Have seen AC installed in both Elans and Europas. Never did one myself but did do a lot of British sports cars and a few VW Beetles.

    Like 1
  4. bill tebbutt

    Really? Won’t fly? You’ve not owned one, clearly. Dead simple to build a 150hp twincam, so no need to swap out anything. It’ll “fly” just fine – not everything has to be bastardized with a modern engine.

    IF the bodywork is in good shape, and the paint has been done well, and the chassis is good, the price is appealing. Its interesting, as the model kit shows extra parts (it ain’t a roller w/o rear a-arms on it, so those in the pics are extras). Having owned 3 Lotus over the years, the price is reflective of the cost of decent body and paint for one of these – you get the rest for free.

    Actually, look slike a good deal the more I think about it!


    Like 9
    • Frank

      Your Correct Bill. I see you know Lotuses. This is a nice vehicle to rebuild and drive. These cars are fine once they are sorted out. Light and nimble just what Colin Chapman was all about lightness for winning.

      Like 1
  5. Bruce

    These will shock many who have not driven one. Modern cars are so much heavier than the LOTUS of this era and they have no idea what true balance of performance is. My S2 Europa would frequently out run far more powerful cars on a twisty piece of road because I did not need to slow down but just drove the the corners. I have driven a couple of these and the same thing applies. If you are taking about a total driving experience these are amazing cars and the price is really good for what you are getting. I also agree with Bill on this one. Never seen one is silver or gun metal gray but it looks good. I believe from the factory they all had a light silver top to them. If anybody knows better please comment.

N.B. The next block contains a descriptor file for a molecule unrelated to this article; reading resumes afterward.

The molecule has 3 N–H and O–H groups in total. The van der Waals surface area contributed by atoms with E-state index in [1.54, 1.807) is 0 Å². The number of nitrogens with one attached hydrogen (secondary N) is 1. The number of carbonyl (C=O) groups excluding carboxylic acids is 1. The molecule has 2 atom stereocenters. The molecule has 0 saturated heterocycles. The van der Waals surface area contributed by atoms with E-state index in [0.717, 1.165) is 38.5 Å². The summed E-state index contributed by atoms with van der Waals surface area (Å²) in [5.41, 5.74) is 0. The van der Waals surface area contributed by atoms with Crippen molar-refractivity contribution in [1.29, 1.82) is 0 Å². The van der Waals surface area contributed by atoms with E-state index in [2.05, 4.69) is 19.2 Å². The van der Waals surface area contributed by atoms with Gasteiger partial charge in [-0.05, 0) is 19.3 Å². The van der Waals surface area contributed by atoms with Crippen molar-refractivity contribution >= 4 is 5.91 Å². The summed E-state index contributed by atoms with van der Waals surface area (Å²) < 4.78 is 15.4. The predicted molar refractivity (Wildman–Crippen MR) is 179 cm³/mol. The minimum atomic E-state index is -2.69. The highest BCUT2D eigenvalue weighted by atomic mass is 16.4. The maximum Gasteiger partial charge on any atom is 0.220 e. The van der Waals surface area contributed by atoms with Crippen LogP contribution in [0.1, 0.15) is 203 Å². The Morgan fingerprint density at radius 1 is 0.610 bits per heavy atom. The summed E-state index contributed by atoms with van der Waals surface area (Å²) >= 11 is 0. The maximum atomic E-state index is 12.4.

Like 1
  6. Howie Mueler

    If this comes with step by step instructions great, if no i would pass.

  7. angliagt angliagt Member

    I met a friend in Portland,Oregon,on the day before the
    British Field Meet.He has a place in Tillamook,about an hour
    away.He asked me “Do you want to drive my Lotus out from-
    Tillamook?”.I thought about it for about 2 seconds,& replied-
    I followed him to his place,wher he showed me the Plus2.
    It had Yokohama 008’s on it,& I had never seen it until then.As
    I was getting ready to leave Tillamook,I thought to myself –
    “This is either the coolest thing I’ve ever done,or the stupidest”.
    Oh,& it was starting to get dark.I couldn’t clearly make out the
    speedometer,but realized later that I was hitting over 100mph
    in it.Luckily,I never encountered any cops along the way.
    These are really cool cars (& great driving too),& have a
    decent sized trunk.I really hated giving it back to him.
    He later told me that he sold to Peter Egan’s good friend,
    Chris Bebee (sp.).

    Like 1
  8. Lowell Peterson

    Sneaky quik and easy to drive fast. So simple to assemble and work on its ridiculous. Fabulous car for a drivin’ owner.

    Like 1